Quantum Dot Technology for TV’s
Quantum dots or “nanocrystals” are the new talk of the TV tech nation and many say they will soon be making their way into our homes. Last year, OLEDs were the talk of television technology and it was said they were the newest innovation in picture quality. OLEDs should have been taking the world by storm had last year’s tech gurus been correct. But, QDs are now the ones taking over.
OLEDs were played with behind the doors of many manufacturers companies. It’s true that they offer a picture quality that is truly dynamic and incredibly life-like, but after some research, TV manufactures announced that they were simply too expensive to work with and very unreliable. After this news, it became clear that OLEDs weren’t going to be making their way into everyday homes anytime soon. Quantum dots have since gained stardom and offer a more promising future.
What Is It?
A quantum dot absorbs one wavelength of color and uses it to produce another. In an LED TV that utilizes QDs, there would be a blue backlight and a layer of QDs in front. The different sizes of QDs would each produce a different color wavelength. The blue light would act as an energizer, making the tubes filled with quantum dots light up to produce a color spectrum that is rich and vibrant.
A TV that utilizes quantum dot technology would actually be rather comparable to a plasma or OLED TV in picture quality.
Who Can Use It?
Unlike OLEDs, QDs are actually rather inexpensive to work with and experts say they actually offer higher energy efficiency and greater durability than other technologies on the market today. This is a great incentive for manufactures to begin their research, and it’s expected that we will soon see full QD displays for sale.
How’s It Better?
Quantum dots were invented by Bell Labs in 1982, but they’ve just recently made their way into the television market. Since there has always been a gap between plasma screens and LED TVs, manufacturers have been looking for a better way to increase picture quality for many years. After it became apparent that OLEDs were too expensive and not durable enough to use just yet (if ever), companies shifted their focus to QDs, which may very well become the standard in the coming years. Plasma screens are slowly being phased out, and so are 1080p displays. While neither of these is going to disappear overnight, the majority of technology buffs and companies are predicting that QDs will soon be taking over the market.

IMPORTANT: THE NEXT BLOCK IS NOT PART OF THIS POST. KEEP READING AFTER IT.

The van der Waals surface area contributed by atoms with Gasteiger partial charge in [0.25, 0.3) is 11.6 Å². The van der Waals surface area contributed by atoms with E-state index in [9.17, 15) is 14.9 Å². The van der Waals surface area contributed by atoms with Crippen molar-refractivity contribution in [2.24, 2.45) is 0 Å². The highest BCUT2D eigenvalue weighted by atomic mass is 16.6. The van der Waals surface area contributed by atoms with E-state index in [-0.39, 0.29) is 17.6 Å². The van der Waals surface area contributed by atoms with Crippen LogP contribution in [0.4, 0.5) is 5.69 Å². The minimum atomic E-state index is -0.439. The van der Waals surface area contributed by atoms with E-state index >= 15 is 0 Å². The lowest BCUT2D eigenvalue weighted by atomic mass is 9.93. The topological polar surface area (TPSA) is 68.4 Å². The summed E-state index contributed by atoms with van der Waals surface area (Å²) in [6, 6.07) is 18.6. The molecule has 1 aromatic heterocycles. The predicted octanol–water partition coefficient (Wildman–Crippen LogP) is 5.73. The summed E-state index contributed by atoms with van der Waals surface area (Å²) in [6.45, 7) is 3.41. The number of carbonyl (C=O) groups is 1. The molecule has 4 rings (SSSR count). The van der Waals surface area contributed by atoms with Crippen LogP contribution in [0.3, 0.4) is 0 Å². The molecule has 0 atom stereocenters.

QD screens provide whiter whites, more vibrant colors, and darker blacks. This produces a more life-like quality on screen.
Plasma screens offered great picture quality, but manufactures quit making them because they were large, heavy, and consumed a lot of energy. OLEDs didn’t get much of a chance in the consumer marketplace because manufacturers already spotted similar problems with the technology of an OLED TV. In search of a cost-effective and quality way to manufacture a television that provides better quality picture than most LED screens, and in hopes of making one that would compare to plasma screens without the expense and hassle, companies found quantum dot technology.
When Will It Happen?
There’s no real deadline of when the switch will happen, but it’s nearly a guarantee that in the coming years everyone will begin upgrading their sets to QD technology. The rich, vibrant picture quality will be more dynamic and extremely life-like, and it will become the standard in home entertainment technology.
In fact, LG has already announced their up-coming line of QD televisions and some models were unveiled at CES 2015 (consumer electronics show). In 2016, CES attendees can expect to see some high-quality quantum dot screens on display and it’s likely that some models will be up for sale by the end of this year.
A Change in Television?
While manufactures are still in the early stages of experimentation, there’s a very good chance that quantum dots are the answer to affordable, light weight, and energy-efficient televisions that offer picture quality comparable to plasma screens. Of course, many had made the same predictions with OLEDs last year, but so far, research regarding QD sets is looking far more promising.
With any luck, the end of the decade will see a shift in home entertainment sets, and quantum dots may very well be taking over the marketplace as early as this year.
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